The other side of a crime alert

By Quinn Ford

Miquan Boyd is a skinny guy, standing 5 feet 9 inches and weighing in it at around 150 pounds.

He says he prides himself on dressing stylishly, wearing a maroon and gold T-shirt with polished Nike shoes to match. He is quick to smile - a little shy at first but engaging in conversation.

But on Sept. 12, Champaign police arrested the 19-year-old Urbana resident for being part of a group which beat up a 20-year-old Parkland College student on Green Street at 2 a.m. Boyd, who eventually pleaded guilty, was the only one charged at the time with mob action and aggravated battery, putting a face on the series of assaults that has alarmed the campus community since August.

However, Boyd said he should not be the face and that, despite his plea, he did not strike the victim. He was just in the wrong place at the wrong time. According to the police report, officers saw a fight occurring in the 500 block of East Green Street. The officers were part of an undercover detail employed to address the recent string of aggravated assaults and batteries on campus.

As officers approached, the offenders fled, and Boyd was the only one the officers caught. They said they found him sitting on a bench on the corner of Sixth and Green streets and recognized he had been involved. The victim stated that he and his girlfriend had been walking on Green Street when the group passed and began making racial comments because she was black and they thought he was white. (He actually is Polynesian.) He said his girlfriend made retorts, and when the victim tried to get her to leave, the situation turned violent.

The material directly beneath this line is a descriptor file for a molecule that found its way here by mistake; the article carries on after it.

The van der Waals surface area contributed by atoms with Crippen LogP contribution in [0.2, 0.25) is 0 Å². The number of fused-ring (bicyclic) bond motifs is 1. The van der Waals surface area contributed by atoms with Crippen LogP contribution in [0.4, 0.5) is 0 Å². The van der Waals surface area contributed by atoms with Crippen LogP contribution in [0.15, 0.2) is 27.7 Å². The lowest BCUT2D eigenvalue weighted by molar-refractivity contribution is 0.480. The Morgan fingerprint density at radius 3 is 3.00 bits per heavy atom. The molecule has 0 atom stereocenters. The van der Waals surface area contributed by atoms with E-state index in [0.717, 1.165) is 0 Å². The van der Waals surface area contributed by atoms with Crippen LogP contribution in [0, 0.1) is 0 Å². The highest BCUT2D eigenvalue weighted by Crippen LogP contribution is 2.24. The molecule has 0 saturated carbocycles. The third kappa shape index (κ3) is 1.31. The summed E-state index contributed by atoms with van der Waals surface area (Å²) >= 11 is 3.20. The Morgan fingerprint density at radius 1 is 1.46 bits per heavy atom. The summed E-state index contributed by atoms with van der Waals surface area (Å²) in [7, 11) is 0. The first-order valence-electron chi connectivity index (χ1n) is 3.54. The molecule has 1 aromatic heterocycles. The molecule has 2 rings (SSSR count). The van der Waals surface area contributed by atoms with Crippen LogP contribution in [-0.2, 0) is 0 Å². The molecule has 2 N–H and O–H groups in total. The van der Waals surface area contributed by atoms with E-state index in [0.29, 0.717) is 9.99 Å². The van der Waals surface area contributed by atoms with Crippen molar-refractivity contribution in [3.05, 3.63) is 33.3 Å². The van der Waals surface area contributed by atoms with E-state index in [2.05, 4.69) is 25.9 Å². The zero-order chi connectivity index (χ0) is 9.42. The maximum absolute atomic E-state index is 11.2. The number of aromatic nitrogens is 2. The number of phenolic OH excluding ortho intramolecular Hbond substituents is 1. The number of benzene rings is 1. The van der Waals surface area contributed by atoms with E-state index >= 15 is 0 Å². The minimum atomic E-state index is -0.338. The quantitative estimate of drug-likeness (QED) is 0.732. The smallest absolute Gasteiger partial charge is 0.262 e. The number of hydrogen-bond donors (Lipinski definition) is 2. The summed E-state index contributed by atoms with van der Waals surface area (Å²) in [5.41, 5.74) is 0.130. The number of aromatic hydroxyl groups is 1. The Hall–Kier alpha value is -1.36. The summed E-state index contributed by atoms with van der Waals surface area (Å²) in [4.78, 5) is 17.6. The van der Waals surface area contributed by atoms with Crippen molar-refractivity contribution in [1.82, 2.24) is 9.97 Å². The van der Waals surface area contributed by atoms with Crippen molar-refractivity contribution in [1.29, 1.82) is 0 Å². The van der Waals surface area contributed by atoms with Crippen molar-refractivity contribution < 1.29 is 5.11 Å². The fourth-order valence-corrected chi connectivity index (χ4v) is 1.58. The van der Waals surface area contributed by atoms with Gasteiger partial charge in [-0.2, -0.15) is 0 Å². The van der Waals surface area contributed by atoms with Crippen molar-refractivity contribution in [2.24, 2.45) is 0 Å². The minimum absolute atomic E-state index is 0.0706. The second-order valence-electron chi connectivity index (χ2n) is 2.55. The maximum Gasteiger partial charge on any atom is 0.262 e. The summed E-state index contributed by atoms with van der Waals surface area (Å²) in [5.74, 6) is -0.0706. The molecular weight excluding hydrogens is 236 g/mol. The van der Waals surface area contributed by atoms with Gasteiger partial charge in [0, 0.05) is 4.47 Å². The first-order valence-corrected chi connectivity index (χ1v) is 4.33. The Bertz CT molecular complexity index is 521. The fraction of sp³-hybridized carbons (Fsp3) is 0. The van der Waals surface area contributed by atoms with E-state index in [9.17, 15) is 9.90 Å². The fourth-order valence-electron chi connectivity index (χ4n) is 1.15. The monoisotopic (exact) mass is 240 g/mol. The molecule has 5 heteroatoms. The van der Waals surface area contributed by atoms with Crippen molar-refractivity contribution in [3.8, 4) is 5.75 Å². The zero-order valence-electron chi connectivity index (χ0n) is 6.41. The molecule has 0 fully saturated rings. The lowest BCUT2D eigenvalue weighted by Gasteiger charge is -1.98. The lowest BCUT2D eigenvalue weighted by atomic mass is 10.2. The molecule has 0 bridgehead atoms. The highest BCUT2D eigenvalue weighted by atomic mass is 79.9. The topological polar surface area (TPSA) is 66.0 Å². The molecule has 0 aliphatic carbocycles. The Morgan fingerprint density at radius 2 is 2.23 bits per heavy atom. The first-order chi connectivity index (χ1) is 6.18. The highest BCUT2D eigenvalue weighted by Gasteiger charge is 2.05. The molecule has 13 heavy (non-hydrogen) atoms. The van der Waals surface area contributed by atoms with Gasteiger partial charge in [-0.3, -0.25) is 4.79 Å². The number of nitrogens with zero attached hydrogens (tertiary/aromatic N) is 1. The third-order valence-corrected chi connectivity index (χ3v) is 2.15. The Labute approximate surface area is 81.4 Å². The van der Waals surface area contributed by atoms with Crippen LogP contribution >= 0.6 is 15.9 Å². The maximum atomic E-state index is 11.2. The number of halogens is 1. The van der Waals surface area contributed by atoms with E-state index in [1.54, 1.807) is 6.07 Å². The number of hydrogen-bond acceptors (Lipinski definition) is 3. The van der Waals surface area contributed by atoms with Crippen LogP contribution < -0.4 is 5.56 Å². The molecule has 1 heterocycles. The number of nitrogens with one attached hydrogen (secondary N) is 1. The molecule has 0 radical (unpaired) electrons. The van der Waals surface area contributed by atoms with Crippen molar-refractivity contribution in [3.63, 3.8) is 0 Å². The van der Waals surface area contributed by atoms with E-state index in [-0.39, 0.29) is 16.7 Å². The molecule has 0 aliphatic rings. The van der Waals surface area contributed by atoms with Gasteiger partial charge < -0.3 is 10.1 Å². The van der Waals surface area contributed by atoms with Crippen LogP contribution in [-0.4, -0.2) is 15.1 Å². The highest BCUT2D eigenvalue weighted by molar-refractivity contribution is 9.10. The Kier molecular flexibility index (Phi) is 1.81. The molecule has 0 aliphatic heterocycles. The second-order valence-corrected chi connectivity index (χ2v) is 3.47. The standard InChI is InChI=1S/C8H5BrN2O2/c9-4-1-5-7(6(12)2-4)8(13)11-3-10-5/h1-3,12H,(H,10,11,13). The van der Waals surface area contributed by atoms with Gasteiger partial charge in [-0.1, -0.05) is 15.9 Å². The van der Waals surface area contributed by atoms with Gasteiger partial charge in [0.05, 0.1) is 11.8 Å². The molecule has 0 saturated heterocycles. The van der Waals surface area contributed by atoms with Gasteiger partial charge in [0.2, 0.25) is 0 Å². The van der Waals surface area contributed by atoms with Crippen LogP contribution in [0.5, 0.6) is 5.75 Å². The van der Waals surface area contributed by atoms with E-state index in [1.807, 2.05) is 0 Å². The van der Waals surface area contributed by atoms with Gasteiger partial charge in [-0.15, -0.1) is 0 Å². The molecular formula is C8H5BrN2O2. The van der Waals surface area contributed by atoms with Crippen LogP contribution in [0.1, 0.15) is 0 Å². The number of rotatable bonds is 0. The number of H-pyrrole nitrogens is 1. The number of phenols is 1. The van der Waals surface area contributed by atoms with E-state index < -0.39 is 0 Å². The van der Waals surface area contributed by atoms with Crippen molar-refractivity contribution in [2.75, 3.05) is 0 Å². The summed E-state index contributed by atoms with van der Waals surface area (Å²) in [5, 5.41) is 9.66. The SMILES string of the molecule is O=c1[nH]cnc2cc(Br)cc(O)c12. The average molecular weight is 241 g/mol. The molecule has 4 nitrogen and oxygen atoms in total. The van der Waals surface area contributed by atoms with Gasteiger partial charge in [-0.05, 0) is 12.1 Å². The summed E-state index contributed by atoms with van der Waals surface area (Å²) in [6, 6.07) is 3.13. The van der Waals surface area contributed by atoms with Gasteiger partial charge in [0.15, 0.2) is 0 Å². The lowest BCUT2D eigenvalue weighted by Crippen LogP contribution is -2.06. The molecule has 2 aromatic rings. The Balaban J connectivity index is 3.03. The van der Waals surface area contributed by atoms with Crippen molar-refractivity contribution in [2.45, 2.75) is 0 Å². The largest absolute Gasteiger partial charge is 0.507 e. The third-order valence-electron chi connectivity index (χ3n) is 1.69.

A self-described "classy dude," Boyd's version of what happened during the early hours of that September morning is more nuanced than the facts that appeared in the police report.

Boyd said he was on his way to the Clybourne, a campus bar located on Sixth Street between Green and John streets, with a couple of friends when he saw a woman he knew. When he and his friends said hello, the victim was offended they didn't address him too.

"I could tell he was drunk," Boyd said. "He said, 'Where I'm from, we don't acknowledge the female without acknowledging the male who she's with.'"

At that point, Boyd's friends and the man began arguing. Things quickly became violent, but Boyd said he never touched the man.

Instead, he said he crossed the street and continued walking to the Clybourne. It's at that point that the police showed up. All of his friends scattered, but Boyd stayed on the corner of Sixth and Green streets, where he was picked up by an officer.

Boyd said he told the officer he had not hit the man and Boyd even asked the victim if he had actually touched him. Although the man said he couldn't remember Boyd hitting him, Boyd was arrested and charged with mob action and aggravated battery.

Boyd spent the next 47 days in jail awaiting his court date. His bail was set at $20,000.

"The system, they don't play with the mob actions, the aggravated batteries, especially if it's students," Boyd said. "If it wasn't a student, it probably wouldn't have been that serious."

Initially, Boyd claimed to have no priors. According to records from the circuit clerk of Champaign County, though, Boyd pleaded guilty last January to one count of intended theft of property with a value less than $300, a Class A misdemeanor.

Boyd pleaded guilty to the charges this time around, too, taking the advice of his public defender, Scott Schmidt, and received two years probation from Judge Thomas Difanis.

Schmidt could not be reached for comment despite multiple attempts.

Boyd said he decided to plead guilty for two reasons. One reason was the testimony of eyewitnesses the police collected from the night of the incident. Boyd said instead of talking to the woman accompanying the victim, the police questioned bystanders on Green Street.

"They questioned six other Caucasian people," Boyd said. "They tried to make it look like a racial thing."